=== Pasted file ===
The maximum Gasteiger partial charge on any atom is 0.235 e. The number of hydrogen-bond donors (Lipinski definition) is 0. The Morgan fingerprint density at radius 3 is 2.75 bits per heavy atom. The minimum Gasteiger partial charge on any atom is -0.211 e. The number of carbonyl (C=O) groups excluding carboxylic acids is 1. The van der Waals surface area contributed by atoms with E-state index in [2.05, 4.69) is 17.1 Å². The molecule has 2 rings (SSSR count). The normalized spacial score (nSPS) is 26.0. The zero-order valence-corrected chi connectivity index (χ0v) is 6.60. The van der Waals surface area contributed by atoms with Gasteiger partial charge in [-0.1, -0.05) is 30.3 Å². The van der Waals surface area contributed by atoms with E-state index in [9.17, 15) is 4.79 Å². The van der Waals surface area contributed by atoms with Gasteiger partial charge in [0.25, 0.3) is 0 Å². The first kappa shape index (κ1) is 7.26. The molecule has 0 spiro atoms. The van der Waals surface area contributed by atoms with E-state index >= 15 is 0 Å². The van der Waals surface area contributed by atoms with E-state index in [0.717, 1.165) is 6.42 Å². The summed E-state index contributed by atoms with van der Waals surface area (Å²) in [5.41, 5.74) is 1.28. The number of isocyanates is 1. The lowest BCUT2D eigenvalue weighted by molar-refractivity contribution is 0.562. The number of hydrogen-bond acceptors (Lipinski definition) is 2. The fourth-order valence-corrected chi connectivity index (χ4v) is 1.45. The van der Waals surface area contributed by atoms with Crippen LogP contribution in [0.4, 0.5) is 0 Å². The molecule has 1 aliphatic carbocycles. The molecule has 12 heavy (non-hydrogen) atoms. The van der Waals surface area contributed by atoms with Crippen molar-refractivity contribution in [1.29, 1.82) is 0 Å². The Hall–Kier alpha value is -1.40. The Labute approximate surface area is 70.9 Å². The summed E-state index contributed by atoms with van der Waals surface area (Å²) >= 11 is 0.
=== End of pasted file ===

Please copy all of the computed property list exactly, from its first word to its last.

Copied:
The maximum Gasteiger partial charge on any atom is 0.235 e. The number of hydrogen-bond donors (Lipinski definition) is 0. The Morgan fingerprint density at radius 3 is 2.75 bits per heavy atom. The minimum Gasteiger partial charge on any atom is -0.211 e. The number of carbonyl (C=O) groups excluding carboxylic acids is 1. The van der Waals surface area contributed by atoms with E-state index in [2.05, 4.69) is 17.1 Å². The molecule has 2 rings (SSSR count). The normalized spacial score (nSPS) is 26.0. The zero-order valence-corrected chi connectivity index (χ0v) is 6.60. The van der Waals surface area contributed by atoms with Gasteiger partial charge in [-0.1, -0.05) is 30.3 Å². The van der Waals surface area contributed by atoms with E-state index in [9.17, 15) is 4.79 Å². The van der Waals surface area contributed by atoms with Gasteiger partial charge in [0.25, 0.3) is 0 Å². The first kappa shape index (κ1) is 7.26. The molecule has 0 spiro atoms. The van der Waals surface area contributed by atoms with E-state index >= 15 is 0 Å². The van der Waals surface area contributed by atoms with E-state index in [0.717, 1.165) is 6.42 Å². The summed E-state index contributed by atoms with van der Waals surface area (Å²) in [5.41, 5.74) is 1.28. The number of isocyanates is 1. The lowest BCUT2D eigenvalue weighted by molar-refractivity contribution is 0.562. The number of hydrogen-bond acceptors (Lipinski definition) is 2. The fourth-order valence-corrected chi connectivity index (χ4v) is 1.45. The van der Waals surface area contributed by atoms with Crippen LogP contribution in [0.4, 0.5) is 0 Å². The molecule has 1 aliphatic carbocycles. The molecule has 12 heavy (non-hydrogen) atoms. The van der Waals surface area contributed by atoms with Crippen molar-refractivity contribution in [1.29, 1.82) is 0 Å². The Hall–Kier alpha value is -1.40. The Labute approximate surface area is 70.9 Å². The summed E-state index contributed by atoms with van der Waals surface area (Å²) >= 11 is 0.